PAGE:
June 2017 Articles

Finding the Lost, Decades Later

D. Sarzinski matches human bones laid out on a study table in Lukavac, Bosnia. (Credit: Shaul Schwarz/Getty Images)

By Molly Petrilla

D. Sarzinski ’05 was nine years old and living in Sarajevo when the Bosnian War broke out in 1992. Suddenly her beloved city was under attack. Her friends were dying. She stayed in the basement, hungry all the time. Her uncle was captured, whisked away from his family, and still hasn’t been found.

But now Sarzinski is helping bring closure to other families who lost people during those years of brutal conflict. Through her work as a forensic anthropologist and project manager with the International Commission on Missing Persons (ICMP), she helps to find and identify the remains of those who are still missing more than 20 years later.

Sarzinski first discovered 
forensic anthropology as a student at Bryn Mawr. She took a course with Melissa Murphy in her junior year and was immediately 
hooked—it combined her long-standing interest in “the morbid,” she says, with a curiosity about “what drives people to do horrible things to each other.”

After she graduated from Bryn Mawr and spent an extra year in the U.S., Sarzinski returned to Bosnia and Herzegovina in 2006 and began working with ICMP. Advancing from intern to junior osteologist, she helped identify missing people through their remains: broken bones, teeth, anything that could offer a clue.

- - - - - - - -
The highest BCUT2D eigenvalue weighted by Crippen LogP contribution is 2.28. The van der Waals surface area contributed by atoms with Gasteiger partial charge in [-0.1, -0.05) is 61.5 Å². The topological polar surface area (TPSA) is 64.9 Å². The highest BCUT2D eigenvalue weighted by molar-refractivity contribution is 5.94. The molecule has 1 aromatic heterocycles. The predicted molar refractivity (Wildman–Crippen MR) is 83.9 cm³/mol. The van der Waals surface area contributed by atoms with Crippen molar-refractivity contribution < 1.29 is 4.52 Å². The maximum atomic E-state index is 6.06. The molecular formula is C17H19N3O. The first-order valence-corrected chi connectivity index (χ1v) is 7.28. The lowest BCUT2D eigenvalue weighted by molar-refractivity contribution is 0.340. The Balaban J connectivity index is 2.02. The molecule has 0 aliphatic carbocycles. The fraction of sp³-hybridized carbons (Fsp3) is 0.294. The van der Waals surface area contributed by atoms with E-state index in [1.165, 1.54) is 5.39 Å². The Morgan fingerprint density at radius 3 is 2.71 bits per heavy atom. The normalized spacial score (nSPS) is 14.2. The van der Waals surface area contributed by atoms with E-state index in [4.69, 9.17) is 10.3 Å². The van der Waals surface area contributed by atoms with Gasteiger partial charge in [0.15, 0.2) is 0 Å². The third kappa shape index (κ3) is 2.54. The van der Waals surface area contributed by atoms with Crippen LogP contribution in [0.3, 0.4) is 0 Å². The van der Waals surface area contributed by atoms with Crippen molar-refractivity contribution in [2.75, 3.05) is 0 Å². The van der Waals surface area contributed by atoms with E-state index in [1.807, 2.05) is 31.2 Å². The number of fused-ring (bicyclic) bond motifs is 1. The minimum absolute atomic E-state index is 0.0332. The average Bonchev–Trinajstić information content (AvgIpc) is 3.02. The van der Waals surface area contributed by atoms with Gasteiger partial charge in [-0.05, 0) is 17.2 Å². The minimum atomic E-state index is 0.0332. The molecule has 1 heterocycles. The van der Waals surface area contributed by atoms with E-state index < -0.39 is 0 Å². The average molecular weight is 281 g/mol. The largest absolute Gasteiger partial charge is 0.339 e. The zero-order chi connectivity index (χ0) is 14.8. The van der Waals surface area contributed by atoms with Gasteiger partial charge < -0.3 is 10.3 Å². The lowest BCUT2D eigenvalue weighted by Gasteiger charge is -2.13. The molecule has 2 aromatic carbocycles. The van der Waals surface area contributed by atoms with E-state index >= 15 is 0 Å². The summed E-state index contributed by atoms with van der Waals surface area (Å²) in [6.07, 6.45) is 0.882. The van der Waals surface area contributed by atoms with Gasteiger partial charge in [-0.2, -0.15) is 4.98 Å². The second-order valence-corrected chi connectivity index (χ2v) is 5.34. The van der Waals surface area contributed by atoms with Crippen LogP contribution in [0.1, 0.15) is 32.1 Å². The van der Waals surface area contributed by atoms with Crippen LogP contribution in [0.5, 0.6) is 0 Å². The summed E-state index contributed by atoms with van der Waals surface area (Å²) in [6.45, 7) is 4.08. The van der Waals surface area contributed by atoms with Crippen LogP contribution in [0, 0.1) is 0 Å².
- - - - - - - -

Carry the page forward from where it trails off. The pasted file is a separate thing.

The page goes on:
Since 2013, she’s been leading ICMP’s No-Name Project, which aims to attach names to so-far-unidentified human remains in 12 mortuaries around Bosnia and Herzegovina. The team’s current site has no running water, no toilet and stays a chilly 41 degrees—conditions that Sarzinski says aren’t unusual in her work.

As of March 2017 her group has identified 92 people, a number she’s proud to report. “I know 
that number by heart and I 
know when each one of them is identified,” she adds. “Even one new name, one new identity means a lot to me. Those are 
92 people who were lying 
in mortuaries for the past 20 
years and nobody knew they 
were there.”

She admits it can be an emotionally draining job, hard to shake off at the end of the day, especially when she finds children with toys in their pockets or Ninja Turtles stickers in their notebooks. Not having direct contact with the families helps—case managers handle that.

“As scientists, we need that separation,” she says. “I’m fine when I see a case as a case. As soon as you start seeing it as a person, that’s when it gets hard to be a good scientist and do 
your work properly.”

But Sarzinski is proud of the closure she’s bringing families, and she says her work extends beyond that, too: ICMP’s discoveries have been included in the Hague Tribunal and trials for war crimes in Bosnia and Herzegovina, Serbia, and Croatia.

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